Throughout the day on Friday, quarterly US vehicle sales figures from WARD’s Automotive Group were released. In aggregate, US sales continue to plummet likely more as a result of supply constraints and low inventories. Total sales came in at 12.18 million SAAR versus expectations and a previous reading of at least 13 million.
Delving into which brands are the most prominent, below we show the percentage share of Q3 sales that can be attributed to each brand. As shown, Toyota (TM) topped the list in the third quarter by a wide margin accounting for 16.63% of total sales versus 13.02% for the next highest brand: GM (GM). Stellantis (STLA), Ford (F), and Honda (HMC) are the only other brands that accounted for a double-digit share of total sales. Of those, only Honda and Toyota saw their share grow versus before the pandemic with the latter seeing much larger growth. While those brands make up a larger share of total sales than they did at the end of 2019, they are not the ones to have seen the largest growth year over year. Tesla (TSLA) holds that title with sales up 30% YoY. Mazda, Hyundai, Volvo, Kia, BMW/Mini Cooper, and Toyota are the only other brands to have grown year over year.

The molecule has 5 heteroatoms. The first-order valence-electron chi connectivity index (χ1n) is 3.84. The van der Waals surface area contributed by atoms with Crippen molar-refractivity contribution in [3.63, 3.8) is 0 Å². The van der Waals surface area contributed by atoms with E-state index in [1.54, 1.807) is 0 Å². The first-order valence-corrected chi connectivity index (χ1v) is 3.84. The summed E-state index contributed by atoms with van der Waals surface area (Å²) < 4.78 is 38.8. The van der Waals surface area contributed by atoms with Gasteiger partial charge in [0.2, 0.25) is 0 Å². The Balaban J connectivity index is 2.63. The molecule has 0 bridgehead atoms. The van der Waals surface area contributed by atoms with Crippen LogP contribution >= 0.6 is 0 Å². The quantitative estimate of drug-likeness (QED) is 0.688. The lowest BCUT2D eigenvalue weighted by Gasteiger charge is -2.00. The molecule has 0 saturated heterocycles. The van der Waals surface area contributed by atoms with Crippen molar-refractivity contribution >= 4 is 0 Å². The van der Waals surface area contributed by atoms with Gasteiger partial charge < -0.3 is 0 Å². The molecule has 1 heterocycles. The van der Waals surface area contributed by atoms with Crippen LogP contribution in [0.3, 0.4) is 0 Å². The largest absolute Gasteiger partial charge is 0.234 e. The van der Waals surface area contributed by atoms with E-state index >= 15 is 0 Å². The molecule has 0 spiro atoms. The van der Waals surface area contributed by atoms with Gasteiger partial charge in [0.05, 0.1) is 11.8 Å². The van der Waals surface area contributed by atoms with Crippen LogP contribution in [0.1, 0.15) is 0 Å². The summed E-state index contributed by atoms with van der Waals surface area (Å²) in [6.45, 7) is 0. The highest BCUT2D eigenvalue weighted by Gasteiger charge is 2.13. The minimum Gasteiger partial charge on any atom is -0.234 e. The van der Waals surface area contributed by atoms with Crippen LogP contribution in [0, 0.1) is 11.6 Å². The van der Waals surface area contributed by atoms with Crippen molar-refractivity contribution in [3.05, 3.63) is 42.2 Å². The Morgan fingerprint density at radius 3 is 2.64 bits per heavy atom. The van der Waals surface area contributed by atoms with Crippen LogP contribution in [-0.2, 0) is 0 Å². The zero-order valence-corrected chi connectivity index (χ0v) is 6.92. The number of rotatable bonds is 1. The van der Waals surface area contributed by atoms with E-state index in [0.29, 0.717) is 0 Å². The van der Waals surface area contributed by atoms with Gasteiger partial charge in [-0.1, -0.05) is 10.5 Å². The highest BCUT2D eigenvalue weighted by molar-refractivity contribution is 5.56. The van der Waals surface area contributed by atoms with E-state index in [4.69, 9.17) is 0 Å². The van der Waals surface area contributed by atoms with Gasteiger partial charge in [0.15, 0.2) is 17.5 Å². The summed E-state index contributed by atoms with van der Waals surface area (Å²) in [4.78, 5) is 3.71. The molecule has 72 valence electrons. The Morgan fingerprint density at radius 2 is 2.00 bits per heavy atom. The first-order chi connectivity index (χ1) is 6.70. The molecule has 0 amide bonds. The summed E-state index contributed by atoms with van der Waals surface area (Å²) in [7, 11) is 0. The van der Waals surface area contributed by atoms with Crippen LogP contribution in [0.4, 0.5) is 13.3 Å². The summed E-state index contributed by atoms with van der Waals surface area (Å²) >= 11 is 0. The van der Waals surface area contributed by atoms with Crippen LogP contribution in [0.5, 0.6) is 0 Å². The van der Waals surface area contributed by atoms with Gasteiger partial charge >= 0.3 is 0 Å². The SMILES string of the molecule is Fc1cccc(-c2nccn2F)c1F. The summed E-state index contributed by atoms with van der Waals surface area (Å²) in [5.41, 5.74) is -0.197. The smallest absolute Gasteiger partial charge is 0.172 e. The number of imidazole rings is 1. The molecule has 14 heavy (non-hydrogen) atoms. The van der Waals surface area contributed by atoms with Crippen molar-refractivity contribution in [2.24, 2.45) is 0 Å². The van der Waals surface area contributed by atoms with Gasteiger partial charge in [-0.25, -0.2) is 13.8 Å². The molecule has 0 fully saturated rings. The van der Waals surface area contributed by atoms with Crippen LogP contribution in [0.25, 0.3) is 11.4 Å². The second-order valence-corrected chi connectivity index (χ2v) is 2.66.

In spite of the massive drop in aggregate sales, the stocks of these global auto manufacturers have held up well, especially relative to the broader market as the S&P 500 is now down 5.4% from its 52-week high. As shown below, at the end of September, Bloomberg’s World Auto Manufacturer Index stopped short of its 52-week high set on January 25th. Currently, the index is down roughly 2.16% from those levels, but it also appears to be finding support at its 50-DMA as it has a handful of other times over the past several months. The strength in the auto stocks in the face of weak sales suggests that investors know the drop in sales is due to supply issues instead of demand issues, and they expect those supply issues to be resolved at some point. Click here to view Bespoke’s premium membership options.